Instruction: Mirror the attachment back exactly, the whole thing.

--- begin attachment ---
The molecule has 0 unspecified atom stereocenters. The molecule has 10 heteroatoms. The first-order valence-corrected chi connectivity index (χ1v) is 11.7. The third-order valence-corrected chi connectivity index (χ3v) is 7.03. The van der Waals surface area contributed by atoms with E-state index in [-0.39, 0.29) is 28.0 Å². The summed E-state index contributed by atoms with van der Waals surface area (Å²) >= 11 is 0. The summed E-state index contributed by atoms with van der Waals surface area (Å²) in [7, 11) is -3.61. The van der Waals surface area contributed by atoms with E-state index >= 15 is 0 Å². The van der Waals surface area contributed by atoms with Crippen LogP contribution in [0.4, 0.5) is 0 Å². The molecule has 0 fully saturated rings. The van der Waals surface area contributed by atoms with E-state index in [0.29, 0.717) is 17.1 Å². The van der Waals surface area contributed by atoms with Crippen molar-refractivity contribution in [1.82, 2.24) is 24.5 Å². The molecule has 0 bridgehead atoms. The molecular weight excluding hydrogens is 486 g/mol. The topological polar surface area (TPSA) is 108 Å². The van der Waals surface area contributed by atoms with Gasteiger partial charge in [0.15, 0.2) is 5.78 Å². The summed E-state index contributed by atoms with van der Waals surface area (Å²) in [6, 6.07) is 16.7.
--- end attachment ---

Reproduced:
The molecule has 0 unspecified atom stereocenters. The molecule has 10 heteroatoms. The first-order valence-corrected chi connectivity index (χ1v) is 11.7. The third-order valence-corrected chi connectivity index (χ3v) is 7.03. The van der Waals surface area contributed by atoms with E-state index in [-0.39, 0.29) is 28.0 Å². The summed E-state index contributed by atoms with van der Waals surface area (Å²) >= 11 is 0. The summed E-state index contributed by atoms with van der Waals surface area (Å²) in [7, 11) is -3.61. The van der Waals surface area contributed by atoms with E-state index >= 15 is 0 Å². The van der Waals surface area contributed by atoms with Crippen LogP contribution in [0.4, 0.5) is 0 Å². The molecule has 0 fully saturated rings. The van der Waals surface area contributed by atoms with E-state index in [0.29, 0.717) is 17.1 Å². The van der Waals surface area contributed by atoms with Crippen molar-refractivity contribution in [1.82, 2.24) is 24.5 Å². The molecule has 0 bridgehead atoms. The molecular weight excluding hydrogens is 486 g/mol. The topological polar surface area (TPSA) is 108 Å². The van der Waals surface area contributed by atoms with Gasteiger partial charge in [0.15, 0.2) is 5.78 Å². The summed E-state index contributed by atoms with van der Waals surface area (Å²) in [6, 6.07) is 16.7.